Good health depends on getting the right balance of nutrients. The bulk of your diet, called macronutrients, is composed of carbohydrates, protein, and fats. Along with these macronutrients, a range of vitamins and minerals are necessary for optimal health. Biotin, also called vitamin B7, is a water-soluble vitamin, meaning that your body doesn’t store it. It’s found in foods like egg yolks, leafy greens, nuts, cheese, legumes, and organ meats. Along with other complex B vitamins, biotin is necessary for metabolizing fats and carbs and benefits the body in a host of other ways. It’s recommended that adults get 30 micrograms (mcg) daily. Infants should get 5 mcg, and pregnant women need 35 mcg.
The following situations can deplete the body’s supply of biotin:
- Chronic smoking
- Heavy alcohol
- A diet high in processed foods
- Crohn’s disease
- Liver disease
- Drinking health shakes containing raw egg
If you aren’t getting adequate biotin, the problem can manifest symptoms such as cracking on the sides of the mouth, dry eyes, scaly skin, hair loss, and depression. Fortunately, supplements are available. Make sure you’re getting the following seven health benefits of biotin.
1. Supports Metabolism
Biotin functions as a co-enzyme to break down protein, carbs, and fats. As these macronutrients get broken down, the process raises your resting metabolic rate. Taking it along with chromium picolinate can accelerate this reaction even further. Paired with a healthy diet and exercise, biotin may help you reach your weight loss goal.
2. Strengthens Nails
Brittle, weak nails that split or crack easily are quite common, affecting about 20 percent of the population. According to the experts at https://www.patchmd.com/benefits-of-biotin.html, biotin can help thicken cuticles for growing longer, more attractive nails. They know that the benefit of taking biotin for stronger nails has been supported by several studies. In one study, participates with brittle nails were given 2.5 mg daily for 10 weeks to 7 months. Stronger nails with less splitting were reported by 67 percent of the subjects.
3. Healthier Hair
Since hair is basically composed of the same substance as nails, a tough protein called alpha-keratin, it stands to good reason that biotin can also improve hair. It’s been associated with an increase in hair growth and stronger, healthier hair. A deficiency in biotin may even lead to hair loss. Therefore, biotin can be an alternative treatment for hair loss or thinning hair with split ends.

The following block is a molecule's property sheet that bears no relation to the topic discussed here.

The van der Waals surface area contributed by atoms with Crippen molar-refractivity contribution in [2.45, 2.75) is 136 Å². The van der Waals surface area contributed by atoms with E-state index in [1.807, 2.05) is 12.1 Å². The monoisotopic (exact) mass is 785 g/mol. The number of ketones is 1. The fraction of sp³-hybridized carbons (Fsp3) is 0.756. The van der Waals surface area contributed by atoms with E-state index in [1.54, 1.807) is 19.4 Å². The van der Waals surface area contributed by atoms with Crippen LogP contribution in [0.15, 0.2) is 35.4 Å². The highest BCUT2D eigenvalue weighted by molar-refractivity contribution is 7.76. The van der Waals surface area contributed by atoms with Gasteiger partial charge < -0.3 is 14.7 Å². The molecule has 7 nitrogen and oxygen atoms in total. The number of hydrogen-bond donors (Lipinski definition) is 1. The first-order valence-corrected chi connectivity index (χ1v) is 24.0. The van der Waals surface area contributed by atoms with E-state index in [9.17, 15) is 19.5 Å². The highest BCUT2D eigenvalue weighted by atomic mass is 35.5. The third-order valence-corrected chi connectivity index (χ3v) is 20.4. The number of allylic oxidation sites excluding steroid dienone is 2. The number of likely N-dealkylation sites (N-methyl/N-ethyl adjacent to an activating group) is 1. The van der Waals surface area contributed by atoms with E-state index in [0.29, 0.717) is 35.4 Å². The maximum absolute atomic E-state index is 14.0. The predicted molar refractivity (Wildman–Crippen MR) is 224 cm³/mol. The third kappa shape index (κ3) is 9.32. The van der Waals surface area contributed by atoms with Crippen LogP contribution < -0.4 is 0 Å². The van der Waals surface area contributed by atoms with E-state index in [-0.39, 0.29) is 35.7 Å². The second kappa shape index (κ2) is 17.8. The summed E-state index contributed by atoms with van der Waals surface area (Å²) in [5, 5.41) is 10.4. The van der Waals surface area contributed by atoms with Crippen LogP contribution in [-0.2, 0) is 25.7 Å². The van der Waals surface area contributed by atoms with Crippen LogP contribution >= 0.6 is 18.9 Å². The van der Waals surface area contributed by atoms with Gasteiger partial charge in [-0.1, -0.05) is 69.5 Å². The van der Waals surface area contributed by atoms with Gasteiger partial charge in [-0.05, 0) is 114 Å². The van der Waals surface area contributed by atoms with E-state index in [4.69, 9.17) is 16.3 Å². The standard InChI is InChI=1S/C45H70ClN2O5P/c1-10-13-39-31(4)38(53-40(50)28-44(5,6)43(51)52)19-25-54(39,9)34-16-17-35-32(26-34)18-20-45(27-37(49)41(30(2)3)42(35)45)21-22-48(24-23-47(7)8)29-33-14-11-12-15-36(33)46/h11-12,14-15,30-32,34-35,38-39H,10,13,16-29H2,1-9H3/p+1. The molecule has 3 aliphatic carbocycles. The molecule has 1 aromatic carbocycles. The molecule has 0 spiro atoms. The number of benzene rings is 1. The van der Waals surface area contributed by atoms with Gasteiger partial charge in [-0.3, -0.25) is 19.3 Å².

4. Improves Skin
Although biotin’s role in skin health isn’t clear, it is known that a deficiency can cause red, scaly skin in addition to the following skin conditions:
- Seborrheic dermatitis (cradle cap)
- Overall itchiness
The role of biotin in healthy skin is possibly because of its effect on metabolism. This process may be impaired in those with biotin deficiency. Also, all the B vitamins are important for a properly functioning nervous system and hormonal function which also play a role in keeping skin healthy.
5. Benefits Pregnancy and Breastfeeding
Pregnant and breastfeeding women have an increased need for biotin. It’s thought that a deficiency occurs because their bodies break down biotin faster. It’s estimated that as many as half of all pregnant women will have a slight deficiency of this important B vitamin. It’s a major concern since animal studies have linked a deficiency to birth defects. Pregnant and breastfeeding women should take care to make sure they are getting adequate biotin. A doctor or nutritionist should be consulted before taking any supplements during pregnancy and breastfeeding.
6. Regulates Blood Sugar
People with type 2 diabetes have impaired insulin function and high levels of blood sugar. Researchers found that the concentration of biotin in the blood is lower in these individuals than healthier people. Several well-controlled studies found that when combined with the mineral chromium, biotin lowers blood sugar.
7. Relief From Multiple Sclerosis
Multiple sclerosis (MS) is a serious autoimmune disorder in which a protective sheath called myelin that covers nerve fibers in the brain, spinal cord, and eyes becomes damaged or deteriorates. Researchers think biotin is important in the production of myelin. More studies are needed, but controlled trials have shown promise for the use of high doses of biotin for MS patients. In fact, in a pilot study involving 23 patients, 90 percent showed a degree of improvement.
Biotin is a water-soluble vitamin, meaning that excess amounts are excreted in the urine. Mega-doses up to 300 milligrams are considered safe. If you are suffering from any of the above health problems, it makes sense to try biotin. However, if you’re taking thyroid medication, you should consult your doctor.